When you’re trying to lose weight, a common approach to doing this is by significantly decreasing the number of calories that you are consuming daily.
But, can you undereat and still gain weight?
Yes, you can undereat and still gain weight. The primary reason is due to being in a drastic caloric deficit for too long, which causes your body’s hormonal profile to change, making it harder to lose weight, and likely causing your metabolism to slow down greater than when you first started dieting.
As a nutrition coach, this is one of the most common frustrations clients have before working together. They’ve substantially cut calories but don’t understand why they are continuing to gain weight. Just like overeating, undereating can harm your body’s health.
In this article you’ll walk away learning:
- What is considered undereating?
- What are symptoms of what undereating may feel like?
- Why might you be gaining weight while undereating?
- What do you do if you are undereating?
What Is Considered Undereating?
The term undereating is quite subjective. The act of undereating will vary from person to person as each individual has different requirements for nutrition and caloric intake.
Put simply, undereating is consuming less food than what the body demands to maintain its current weight. This can be done purposely by following a reduced-calorie diet or unknowingly by increasing exercising and not refueling adequately afterward.
If you are trying to lose weight, your caloric intake (the number of calories that you are consuming) will be less than your calorie expenditure (the number of calories that your body is burning throughout the day).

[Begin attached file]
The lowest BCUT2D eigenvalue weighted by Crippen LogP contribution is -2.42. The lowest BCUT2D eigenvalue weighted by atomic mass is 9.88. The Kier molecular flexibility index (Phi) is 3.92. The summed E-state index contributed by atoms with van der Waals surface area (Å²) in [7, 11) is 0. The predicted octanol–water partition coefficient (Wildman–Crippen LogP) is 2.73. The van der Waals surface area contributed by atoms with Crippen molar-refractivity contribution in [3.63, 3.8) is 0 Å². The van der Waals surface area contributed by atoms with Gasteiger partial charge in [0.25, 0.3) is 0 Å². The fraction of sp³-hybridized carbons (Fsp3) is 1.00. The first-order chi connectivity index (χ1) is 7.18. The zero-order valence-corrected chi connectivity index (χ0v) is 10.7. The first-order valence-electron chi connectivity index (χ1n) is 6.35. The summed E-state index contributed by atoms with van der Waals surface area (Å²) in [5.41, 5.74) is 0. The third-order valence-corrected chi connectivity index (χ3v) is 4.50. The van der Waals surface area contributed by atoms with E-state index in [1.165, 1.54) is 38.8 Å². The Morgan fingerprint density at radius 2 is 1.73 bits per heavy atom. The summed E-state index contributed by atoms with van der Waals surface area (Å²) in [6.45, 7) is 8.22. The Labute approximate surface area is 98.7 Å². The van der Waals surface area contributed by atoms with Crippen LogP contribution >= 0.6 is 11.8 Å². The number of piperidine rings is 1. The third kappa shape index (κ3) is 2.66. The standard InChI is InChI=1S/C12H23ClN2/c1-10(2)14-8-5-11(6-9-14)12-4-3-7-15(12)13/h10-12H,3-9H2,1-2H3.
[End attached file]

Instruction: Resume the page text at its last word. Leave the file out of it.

At this point, you are considered to be “undereating” based on the calories in versus calories out balance equation.
But what is important to understand is that due to the subjective nature of this term, undereating is not considered to be the same as extreme calorie deficits, eating disorders, or illness.
You can 100% decrease your caloric intake in a healthy, calculated way that still allows your body processes to function as needed while reaching your weight loss goals.
Undereating becomes a problem, and can affect your weight loss goals, when you start to experience certain symptoms related to malnourishment.
What Are Symptoms Of Undereating?
Here are some of the most common symptoms of when undereating becomes unhealthy:
- Constant feeling of hunger
- Poor concentration and focus
- Low energy levels & fatigue
- Hair loss
- Sleep issues
- Feeling irritable
If you’re experiencing any of these things, you might be underrating in an unhealthy way, which leads us to some of the reasons why you might not be losing weight despite your caloric deficit.
3 Reasons You May Be Gaining Weight While Undereating
The three reasons you may not be losing weight while undereating are:
- You Have Hormonal Imbalances
- You Have A Slower Metabolism
- You’re Not Tracking Calories Accurately
The first two reasons (hormonal imbalances and slower metabolism) will happen if you’re experiencing any of the symptoms of undereating that I mentioned above.
The third reason (not tracking calories accurately) has more to do with thinking you’re undereating, when in reality, you’re actually eating in a caloric surplus.
1. You Have Hormonal Imbalances
If you have been dieting (a reduced calorie intake) for an extended amount of time (months or years even), hormonal changes are going to take place in your body.
One of the key hormones this will affect is cortisol. Cortisol is a stress hormone that will help to regulate our body when we are in a state of stress. This includes over-exercising, a stressful day at work, losing a loved one, being stuck in traffic, you being late for an appointment, etc.
One of the important roles of cortisol is to curb non-essential functions in the body during a flight-or-fight response (i.e. when you’re experiencing stress). If your cortisol levels are in a state of constant heightened activation, this could lead to you not losing weight due to an imbalance of many other hormones in your body.